The Center for Media and Destiny will publish irreverent, thought-provoking essays in two related and overlapping areas: "Media and Destiny" and "Cosmic Media Theory."

These publications serve as provocations to stimulate new theory and fresh thinking, to confront the dominant destinies and cosmologies. Over time, we hope to collaborate with many authors to produce numerous essays that pose creative challenges for how we imagine:

Spaceship Earth floating in the cosmic void. The "Earthrise" image taken by Apollo 8, 1968. • human destiny on Spaceship Earth, destinies that are shared and social, personal and private.

• the role of art, science, cosmology, ecology, technology in providing universal and/or existential meaning — if there is any — to our lives on Spaceship Earth and in the vast and beautiful cosmos.

• the deep and profound effects of media technologies on human destiny and consciousness.

That's why we embrace an interdisciplinary approach that draws from art, science, cosmology, technology, and ecology. In a sense, you could describe our overall apporach as cosmic cultural theory.


We are interested in exploring the deepest questions posed by our existential and cosmic conditions, as revealed by our media technologies — at least as best we understand these conditions based on our ever-evolving understanding of the universe and our place in it. We are living amidst the greatest explosion of artistic expression and scientific knowledge in human history. Here are a few of the highlights of the new knowledge:

• All humans are passengers on Spaceship Earth, a planet which orbits the sun, which is one of 200-300 billion stars in the Milky Way galaxy, which is one of 200 billion galaxies in the observable universe. Every atom that makes up Spaceship Earth and everything on it — including our brains and bodies — is on a journey through space and time as the planet hurtles through the cosmos at 492,000 miles per hour, the speed at which the solar system orbits the black hole at the center of the Milky Way galaxy. All humans are cosmic.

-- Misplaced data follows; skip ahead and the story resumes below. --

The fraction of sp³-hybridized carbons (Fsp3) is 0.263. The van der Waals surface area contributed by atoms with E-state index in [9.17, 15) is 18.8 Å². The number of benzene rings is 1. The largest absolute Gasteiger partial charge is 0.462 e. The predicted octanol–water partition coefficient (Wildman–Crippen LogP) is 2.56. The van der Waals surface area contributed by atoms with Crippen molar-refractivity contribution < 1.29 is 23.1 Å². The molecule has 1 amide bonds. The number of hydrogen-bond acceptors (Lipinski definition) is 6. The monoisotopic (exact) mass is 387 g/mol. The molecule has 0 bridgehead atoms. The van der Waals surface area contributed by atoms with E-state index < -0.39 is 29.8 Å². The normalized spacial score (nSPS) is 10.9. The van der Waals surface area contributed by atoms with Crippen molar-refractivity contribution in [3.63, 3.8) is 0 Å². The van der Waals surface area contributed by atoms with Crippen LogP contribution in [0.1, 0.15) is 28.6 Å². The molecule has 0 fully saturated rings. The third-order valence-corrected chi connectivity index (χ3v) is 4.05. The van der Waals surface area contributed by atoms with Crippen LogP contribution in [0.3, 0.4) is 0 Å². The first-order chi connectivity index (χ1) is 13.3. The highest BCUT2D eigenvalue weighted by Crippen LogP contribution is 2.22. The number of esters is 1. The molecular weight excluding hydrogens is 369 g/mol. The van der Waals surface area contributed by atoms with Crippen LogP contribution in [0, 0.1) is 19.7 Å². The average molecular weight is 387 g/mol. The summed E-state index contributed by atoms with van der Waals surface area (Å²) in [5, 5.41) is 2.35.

• Humans are a single species — the human species evolved out of Africa, has been migrating around the world for thousands of years, and everyone shares 99.5% of the same DNA with every other human on this planet. The human species is local, global, and cosmic.

Source: Scientific American.

• Spaceship Earth has a single biosphere — the planet evolved a living ecosystem over billions of years, a complexity of interrelated systems shared by all species on the planet. Humans are but one of the millions of species who are also passengers on Spaceship Earth. The biosphere is local, global, and cosmic.

• The universe that all humans inhabit is 13-14 billion years old and is expanding at an ever-increasing velocity, with vast voids and dark energy shoving the galaxies across vast stretches of space and time.

In other words, the human species and the biosphere are local, global, and cosmic, all existing on Spaceship Earth as it journeys through the universe, a universe of deep space and deep time. There is no one to shape our destiny or give us meaning except ourselves and the best within our arts, sciences, and secular philosophies.

Source: WikipediaIt's already more than a decade into a new millennium, more than 20 years since Pale Blue Dot, more than 30 years since the Gaia hypothesis, more than 40 years since Earthrise, more than 50 years since DNA, more than 80 years since Hubble, more than 150 years since Darwin, and more than 400 years since Galileo, more than 1700 years since Hypatia, and more than 2300 years since Aristarchos. When do we grow up and accept the universe, not as we wish it was, but as it is — as best we understand it, as our knowledge evolves, as revealed by our most powerful media technologies? Why not accept these cosmic conditions and embrace the current voids in the meaning and significance for our destinies on our planet and in the universe? What better way is there to justify the continuation of human existence, to justify ourselves to the planet and the universe from which we were so fortunate to have evolved?

Could a more peaceful, compassionate, ecologically sustainable, and enlightened global civilization emerge if humanity embraced and cherished the beauty of its true existence in the universe? After all, we are the stardust that evolved to become aware of the cosmos. And, we are living in the third millennium, so isn't it time to grow up and have some fun and surprises in thinking about our all-too-human journey?

Note: The Center for Media and Destiny is just getting started and is a work in process, so please share your thoughts and suggestions about our site, the organization, and its projects. Please feel free to browse our site.